Whether multiplying his client’s money as a fund manager today, or growing up in a 210 sq. ft room in a chawl in Kalbadevi, Mumbai, Nilesh Shah is no stranger to targets.
As a child, his aim was to achieve as high marks as possible in school, year after year, to be eligible for the Indian government’s “freeship” programme, which gives school fees to deserving candidates. That was perhaps the only way he, an older brother and a younger sister could afford education.
Photo: Abhijit Bhatlekar / Mint
His father, Dhirajlal, a mill worker at Mukesh Textile Mills, was unemployed for a long time because of the textile strike. He died when Shah was just nine years old and his mother Ansuya worked from home to raise the three.
“Academics came naturally to me because once the head of the family passes away and you see your widowed mother working hard to make ends meet, you graduate from being a child to the man of the house,” says Shah, now a deputy chief investment officer with ICICI Prudential Asset Management Co. Ltd.
So whether it was his mother, or older children in his chawl who used to hand down their textbooks, or social service groups that bought him school uniforms, the message was clear: study hard, earn scholarships and make your own destiny. His focus is evident from his results—he made it to the merit list of all board level exams and got a gold medal in the chartered accountancy exam in 1991.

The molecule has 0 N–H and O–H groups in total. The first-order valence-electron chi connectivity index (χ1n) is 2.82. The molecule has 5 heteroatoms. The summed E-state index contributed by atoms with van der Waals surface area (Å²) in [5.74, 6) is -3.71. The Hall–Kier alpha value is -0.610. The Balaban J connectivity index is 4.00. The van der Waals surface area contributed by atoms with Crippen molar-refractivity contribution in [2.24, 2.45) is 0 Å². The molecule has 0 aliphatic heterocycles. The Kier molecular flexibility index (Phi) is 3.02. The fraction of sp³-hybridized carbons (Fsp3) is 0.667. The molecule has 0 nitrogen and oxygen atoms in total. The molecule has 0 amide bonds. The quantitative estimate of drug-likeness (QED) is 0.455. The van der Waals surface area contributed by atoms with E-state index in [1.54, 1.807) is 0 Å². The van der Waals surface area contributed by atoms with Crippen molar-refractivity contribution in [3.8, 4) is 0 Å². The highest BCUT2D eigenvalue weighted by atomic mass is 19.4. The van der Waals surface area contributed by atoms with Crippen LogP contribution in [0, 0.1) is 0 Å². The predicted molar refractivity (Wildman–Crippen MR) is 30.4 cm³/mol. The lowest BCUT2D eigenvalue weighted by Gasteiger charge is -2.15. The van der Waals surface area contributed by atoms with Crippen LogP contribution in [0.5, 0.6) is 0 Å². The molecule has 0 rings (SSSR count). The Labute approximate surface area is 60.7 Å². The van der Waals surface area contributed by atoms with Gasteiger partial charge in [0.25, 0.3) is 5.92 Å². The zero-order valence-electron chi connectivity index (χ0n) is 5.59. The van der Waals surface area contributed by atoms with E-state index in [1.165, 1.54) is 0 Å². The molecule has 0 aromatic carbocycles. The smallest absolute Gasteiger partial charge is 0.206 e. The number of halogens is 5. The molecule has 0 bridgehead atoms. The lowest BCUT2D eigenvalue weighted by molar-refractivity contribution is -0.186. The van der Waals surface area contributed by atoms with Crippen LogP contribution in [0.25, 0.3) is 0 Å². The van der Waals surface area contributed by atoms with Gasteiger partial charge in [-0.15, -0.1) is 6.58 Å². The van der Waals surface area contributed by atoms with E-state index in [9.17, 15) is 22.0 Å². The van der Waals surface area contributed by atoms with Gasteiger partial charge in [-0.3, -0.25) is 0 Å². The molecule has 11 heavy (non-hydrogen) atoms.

But it was never easy. Having been schooled in Gujarati, he got a culture shock when he joined South Mumbai’s Sydenham College. Lacking confidence among an “elite crowd” where English was the spoken word, Shah felt intimidated. He remembers an instance when a professor asked him a question in class, but he couldn’t respond despite knowing the answer. “I wasn’t even sure whether my clothes were suited for Sydenham,” says Shah. His academic brilliance soon made him popular though, as he returned to his class-topping ways.
Shah also never rested on his laurels. From taking up a part-time job at an accountant’s office the moment he finished school—and all through college—to declining a cushy job offer from Larsen and Toubro for the lack of challenges, Shah often works long hours even today.
For someone who says he has achieved all in life thanks to the government’s (and, therefore, the taxpayer’s) scholarships, today, Shah’s bread and butter comes from his 2.032 million unit holders whom he helps make money in the equity and debt markets.
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